He gives up a €4 billion inheritance because “I can’t be happy” and for a question of “fairness”: This is the story of 29-year-old Marilyn Engelhorn, an Austrian and a descendant of Friedrich Engelhorn, who founded the chemical giant BASF. Her grandmother was ranked 687th in Forbes magazine’s ranking of the world’s richest people, and the rejected inheritance is 90 percent of what she deserves.
“It’s not about will, but about justice,” the girl, who studies German language and literature in Vienna, told German and Austrian media. “I didn’t do anything to get this inheritance. It’s just luck in the birth lottery.” Moreover, for a young woman, a lot of money risks turning into a problem rather than an advantage, because excessive wealth can lead to tensions, problems and misunderstandings instead of solutions.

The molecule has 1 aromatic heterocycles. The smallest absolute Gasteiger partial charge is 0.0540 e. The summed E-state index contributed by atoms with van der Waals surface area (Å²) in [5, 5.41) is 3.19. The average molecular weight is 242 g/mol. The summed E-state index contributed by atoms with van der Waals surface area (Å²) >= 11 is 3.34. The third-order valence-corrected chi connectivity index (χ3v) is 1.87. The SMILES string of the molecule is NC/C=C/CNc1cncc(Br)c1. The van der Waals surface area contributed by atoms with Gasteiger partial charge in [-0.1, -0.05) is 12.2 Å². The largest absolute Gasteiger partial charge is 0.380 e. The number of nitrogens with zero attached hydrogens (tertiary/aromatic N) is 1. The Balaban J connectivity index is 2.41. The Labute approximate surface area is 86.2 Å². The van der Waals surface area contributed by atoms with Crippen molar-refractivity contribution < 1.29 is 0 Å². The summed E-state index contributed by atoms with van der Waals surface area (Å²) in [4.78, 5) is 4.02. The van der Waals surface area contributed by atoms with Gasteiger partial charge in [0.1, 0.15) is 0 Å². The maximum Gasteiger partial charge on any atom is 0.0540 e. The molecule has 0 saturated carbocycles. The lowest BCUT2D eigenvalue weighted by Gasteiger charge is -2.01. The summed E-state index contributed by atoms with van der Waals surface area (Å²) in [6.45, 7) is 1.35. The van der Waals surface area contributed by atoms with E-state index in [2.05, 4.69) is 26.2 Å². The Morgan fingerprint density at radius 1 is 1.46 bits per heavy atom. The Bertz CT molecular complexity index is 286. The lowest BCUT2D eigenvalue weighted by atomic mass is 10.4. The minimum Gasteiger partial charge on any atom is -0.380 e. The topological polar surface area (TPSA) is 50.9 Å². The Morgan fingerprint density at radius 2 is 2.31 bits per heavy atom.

Added to this is the ethical aspect: Engelhorn, in fact, together with 49 other heirs are very wealthy “Taxmenow”, an initiative under which the state must manage most of the billionaire’s assets. Not only does the girl advocate for a greater redistribution of wealth, but she also wants those with more money to pay more taxes for greater social justice.
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